I am writing this article because on Wednesday, U.S. Federal Reserve Chairman Jerome Powell announced that “the Fed” is increasing the "federal funds rate" by .75 percent, the largest increase since 1994, and revised how high this rate will eventually go by the end of the year. The "federal funds rate" is essentially the interest rate at which banks and institutions can borrow money, and affect the interest rates businesses and people will pay when they borrow money. This rate was 0 percent during much of the pandemic (free money!) and now has a target rate between 1.25 and 1.5 percent. 


This increase is designed to slow inflation by making it more expensive to borrow money, which will have knock-on ramifications for everyone even if you are not buying a house or a car, don’t have or want stocks, or own or aspire to own a company. What it means in concrete terms is that lots of people are probably going to lose their jobs soon as part of an explicit attempt to get people to buy fewer things, bring down wages, and basically slow “demand” in the economy so that the prices of things become lower or, at the very least, do not increase as fast as they’ve been increasing.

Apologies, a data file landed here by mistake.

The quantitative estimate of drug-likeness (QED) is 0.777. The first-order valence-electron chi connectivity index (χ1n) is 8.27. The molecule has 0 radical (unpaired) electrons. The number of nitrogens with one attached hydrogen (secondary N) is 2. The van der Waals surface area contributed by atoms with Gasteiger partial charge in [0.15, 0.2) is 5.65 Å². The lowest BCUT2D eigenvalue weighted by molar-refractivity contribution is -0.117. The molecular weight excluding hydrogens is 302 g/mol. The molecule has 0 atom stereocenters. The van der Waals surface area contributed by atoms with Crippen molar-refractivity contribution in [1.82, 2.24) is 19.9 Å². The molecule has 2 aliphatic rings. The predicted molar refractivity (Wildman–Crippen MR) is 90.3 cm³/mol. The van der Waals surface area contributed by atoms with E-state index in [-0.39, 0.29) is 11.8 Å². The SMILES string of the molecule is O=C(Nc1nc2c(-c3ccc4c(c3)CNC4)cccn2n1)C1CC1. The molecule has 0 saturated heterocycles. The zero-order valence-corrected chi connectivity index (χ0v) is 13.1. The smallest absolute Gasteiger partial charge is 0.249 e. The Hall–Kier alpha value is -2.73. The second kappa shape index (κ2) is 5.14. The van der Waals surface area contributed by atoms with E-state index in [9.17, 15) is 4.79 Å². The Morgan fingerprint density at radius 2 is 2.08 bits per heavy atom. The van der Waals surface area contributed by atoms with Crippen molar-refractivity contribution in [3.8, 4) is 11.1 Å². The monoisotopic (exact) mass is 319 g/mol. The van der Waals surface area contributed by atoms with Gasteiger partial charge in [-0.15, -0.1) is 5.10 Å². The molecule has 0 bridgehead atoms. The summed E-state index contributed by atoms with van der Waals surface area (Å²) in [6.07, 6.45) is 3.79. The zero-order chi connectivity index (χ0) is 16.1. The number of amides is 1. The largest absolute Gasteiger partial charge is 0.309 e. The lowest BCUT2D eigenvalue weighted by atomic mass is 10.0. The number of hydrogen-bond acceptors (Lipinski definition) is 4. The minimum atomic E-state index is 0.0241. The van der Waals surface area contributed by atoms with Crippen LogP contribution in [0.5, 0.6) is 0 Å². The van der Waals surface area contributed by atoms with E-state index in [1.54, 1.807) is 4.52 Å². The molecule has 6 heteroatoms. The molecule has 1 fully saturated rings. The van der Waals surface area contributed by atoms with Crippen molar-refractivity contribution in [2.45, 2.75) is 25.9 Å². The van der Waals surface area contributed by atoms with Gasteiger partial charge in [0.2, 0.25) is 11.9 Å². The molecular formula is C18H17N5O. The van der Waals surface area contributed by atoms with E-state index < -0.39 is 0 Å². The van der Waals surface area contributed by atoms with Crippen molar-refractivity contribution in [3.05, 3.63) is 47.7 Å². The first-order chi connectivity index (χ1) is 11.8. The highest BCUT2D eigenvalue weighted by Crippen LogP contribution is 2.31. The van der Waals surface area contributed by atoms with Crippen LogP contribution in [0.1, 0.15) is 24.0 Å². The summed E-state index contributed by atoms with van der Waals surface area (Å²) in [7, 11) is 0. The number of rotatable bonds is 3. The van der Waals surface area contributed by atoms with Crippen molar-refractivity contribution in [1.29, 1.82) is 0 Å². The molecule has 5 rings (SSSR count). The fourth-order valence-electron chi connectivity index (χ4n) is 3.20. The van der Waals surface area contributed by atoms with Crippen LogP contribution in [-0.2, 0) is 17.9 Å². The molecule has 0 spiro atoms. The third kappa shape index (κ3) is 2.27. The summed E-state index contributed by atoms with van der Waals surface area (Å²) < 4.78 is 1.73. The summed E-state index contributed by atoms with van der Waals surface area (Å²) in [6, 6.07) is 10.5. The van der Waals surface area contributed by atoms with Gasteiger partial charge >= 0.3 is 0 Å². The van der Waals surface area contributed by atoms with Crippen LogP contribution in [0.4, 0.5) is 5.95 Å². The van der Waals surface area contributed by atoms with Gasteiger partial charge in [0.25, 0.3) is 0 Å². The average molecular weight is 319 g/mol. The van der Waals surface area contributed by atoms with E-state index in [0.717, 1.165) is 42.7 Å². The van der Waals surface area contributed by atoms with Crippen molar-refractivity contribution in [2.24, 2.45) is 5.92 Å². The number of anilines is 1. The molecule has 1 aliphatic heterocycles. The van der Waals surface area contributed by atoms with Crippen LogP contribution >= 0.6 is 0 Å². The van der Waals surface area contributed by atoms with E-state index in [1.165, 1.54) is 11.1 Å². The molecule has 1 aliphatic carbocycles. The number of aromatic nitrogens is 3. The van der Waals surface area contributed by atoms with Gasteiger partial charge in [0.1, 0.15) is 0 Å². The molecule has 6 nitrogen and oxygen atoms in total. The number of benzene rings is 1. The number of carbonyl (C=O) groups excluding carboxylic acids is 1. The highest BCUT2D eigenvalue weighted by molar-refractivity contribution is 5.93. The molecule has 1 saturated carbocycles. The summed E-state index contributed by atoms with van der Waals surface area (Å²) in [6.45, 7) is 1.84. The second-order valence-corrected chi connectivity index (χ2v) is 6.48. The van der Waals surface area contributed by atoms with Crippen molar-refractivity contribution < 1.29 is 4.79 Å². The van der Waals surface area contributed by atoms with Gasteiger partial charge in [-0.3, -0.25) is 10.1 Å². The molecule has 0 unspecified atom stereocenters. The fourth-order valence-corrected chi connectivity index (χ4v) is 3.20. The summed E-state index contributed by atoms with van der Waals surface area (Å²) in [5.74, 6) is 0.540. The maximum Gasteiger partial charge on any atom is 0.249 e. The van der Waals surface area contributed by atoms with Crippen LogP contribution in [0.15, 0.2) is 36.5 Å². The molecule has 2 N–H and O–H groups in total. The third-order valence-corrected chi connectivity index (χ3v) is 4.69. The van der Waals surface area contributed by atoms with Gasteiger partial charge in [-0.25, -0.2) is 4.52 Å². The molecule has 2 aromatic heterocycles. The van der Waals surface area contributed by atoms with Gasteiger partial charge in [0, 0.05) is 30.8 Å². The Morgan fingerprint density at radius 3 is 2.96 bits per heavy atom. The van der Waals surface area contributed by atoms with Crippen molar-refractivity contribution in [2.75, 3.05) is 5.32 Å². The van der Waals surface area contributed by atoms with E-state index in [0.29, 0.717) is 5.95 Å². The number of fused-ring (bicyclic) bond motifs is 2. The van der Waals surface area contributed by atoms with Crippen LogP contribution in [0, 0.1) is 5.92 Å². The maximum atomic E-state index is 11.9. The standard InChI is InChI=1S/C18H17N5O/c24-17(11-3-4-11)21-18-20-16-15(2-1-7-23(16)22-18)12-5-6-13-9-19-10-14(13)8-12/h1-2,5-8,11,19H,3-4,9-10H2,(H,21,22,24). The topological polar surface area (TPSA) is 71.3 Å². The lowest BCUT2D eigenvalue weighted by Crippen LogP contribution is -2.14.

Last month, Powell said “wages are moving up at levels that would not over time be consistent with 2 percent inflation over time. And of course, everyone loves to see wages go up and it’s a great thing, but you want them to go up at a sustainable level because these wages are to some extent being eaten up by inflation.” He also described trying to create a “path” to “get wages down and then get inflation down without having to slow the economy and have a recession and have unemployment rise materially.”